Common Medicare mistakes to avoid
Once you turn 65, having quality health insurance and treatment is a must for your well-being, and Medicare, more than likely, will be part of your health plan. Medicare is a popular government program among seniors, and has been helpful for baby boomers as they reach retirement age. That being said, there are obstacles that families and caregivers can encounter along the way in terms of enrollment and Medicare Advantage plans.
A slip-up in enrolling in Medicare can force you or your loved one to pay higher premiums or experience pitfalls. To sign up and receive Medicare in a manner that is best for your health and well-being, as well as economically feasible, keep these common Medicare mistakes in mind so that you make the right decision.
Social Security and Medicare are not intertwined
Since 65 is generally considered retirement age now, a lot of people believe that Medicare and Social Security kick in at that time. Because a growing number of individuals are working past age 65, they are not collecting Social Security checks, so they often fail to sign up for Medicare, which they do qualify for, regardless of whether they are still employed full time or not.
Not thinking she has worked long enough to qualify
According to AARP, it only takes about 10 years’ worth of work to ensure that your loved one won’t have to pay Part A premiums (hospital care). For example, for Medicare Part B (which entails doctor’s visits, outpatient services and medical equipment) and Part D (prescription drug coverage), as long as you are a U.S. citizen and have lived in the country for at least five years, you qualify for coverage.
Not signing up because you’re still employed
That being said, if you are still working, that doesn’t mean that you can’t use Medicare benefits. For instance, if you are currently employed and have health care coverage at work, you are under no pressure to sign up for Medicare. However, there are several benefits for signing up at age 65. For instance, you can receive Medicare Parts A and B at different times.
Let’s say you get in an accident and wind up in the hospital with a few injuries. Your private insurance from work will likely pick up the bulk of insurance costs, but usually won’t cover all expenses. Medicare Part A, which specifically covers hospital costs, can pick up those added expenditures that private insurance plan doesn’t cover.
With Medicare Part B, it’s a bit different. For instance, if you work for a small business, the company may require you to join in Medicare Part B to cover things like doctor’s visits so that you are not stuck with any extraneous fees. In fact, most seniors with high deductibles can benefit from this plan. However, you may want to decline if you work for a large company, as bigger plans typically cover these costs and you wouldn’t benefit from the investment.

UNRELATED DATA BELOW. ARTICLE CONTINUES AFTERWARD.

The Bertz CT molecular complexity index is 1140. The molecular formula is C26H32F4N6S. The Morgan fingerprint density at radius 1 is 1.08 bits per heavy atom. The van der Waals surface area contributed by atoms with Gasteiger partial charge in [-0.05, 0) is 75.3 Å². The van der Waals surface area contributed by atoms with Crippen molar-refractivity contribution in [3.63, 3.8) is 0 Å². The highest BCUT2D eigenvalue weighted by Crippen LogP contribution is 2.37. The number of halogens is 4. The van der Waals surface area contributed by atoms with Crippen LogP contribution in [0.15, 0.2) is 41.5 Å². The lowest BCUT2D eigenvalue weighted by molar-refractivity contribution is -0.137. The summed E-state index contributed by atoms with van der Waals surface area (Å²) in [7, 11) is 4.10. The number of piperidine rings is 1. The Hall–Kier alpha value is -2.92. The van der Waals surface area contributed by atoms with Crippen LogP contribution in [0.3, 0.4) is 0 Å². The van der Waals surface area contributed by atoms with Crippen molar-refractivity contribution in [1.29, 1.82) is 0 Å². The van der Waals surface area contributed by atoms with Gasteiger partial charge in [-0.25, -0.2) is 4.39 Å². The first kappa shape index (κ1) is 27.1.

Missing the original enrollment period
As a rule, you have three months before your 65th birthday to enroll for Medicare and up to three months after your birthday month to complete the process. Every year after that, the same enrollment process is true for these dates – even several years down the road once you reach full retirement. If that six-month window goes by, you will miss the chance to sign up completely, and will most likely encounter penalties for signing up late. Procrastination is not on your side in this situation, so it’s important to be proactive during this six-month period. Your health needs might change from year to year as well, so re-evaluate what you require and which Medicare parts might be beneficial.
Not signing up for Part D
As AARP notes, there is no “crystal ball” when it comes to your health. Unforeseen injuries or illnesses happen, and prescription drugs can be expensive, especially for serious conditions such as cancer. Just like other parts of Medicare, the program will provide coverage when you need care or treatment, but you must sign up for it first. If you are concerned about upfront costs, opt for a plan with the lowest premium in the beginning – it’s better to be safe than sorry.
Picking parts of Medicare based on a friend’s advice
Everyone’s medical history, pharmaceutical needs and work situations are different. While listening to a friend’s advice may help if they lead a similar lifestyle to you, it is probably best to consult your physician about choosing the right Medicare package if you run into roadblocks. A professional will likely be well-versed in these matters and know which aspects of Medicare work best for you in the long run.
Medicare may seem complicated, but it doesn’t have to be. By avoiding these common mistakes, you can receive the proper health insurance coverage you need and you can rest assured that you made the right decisions together for your future.
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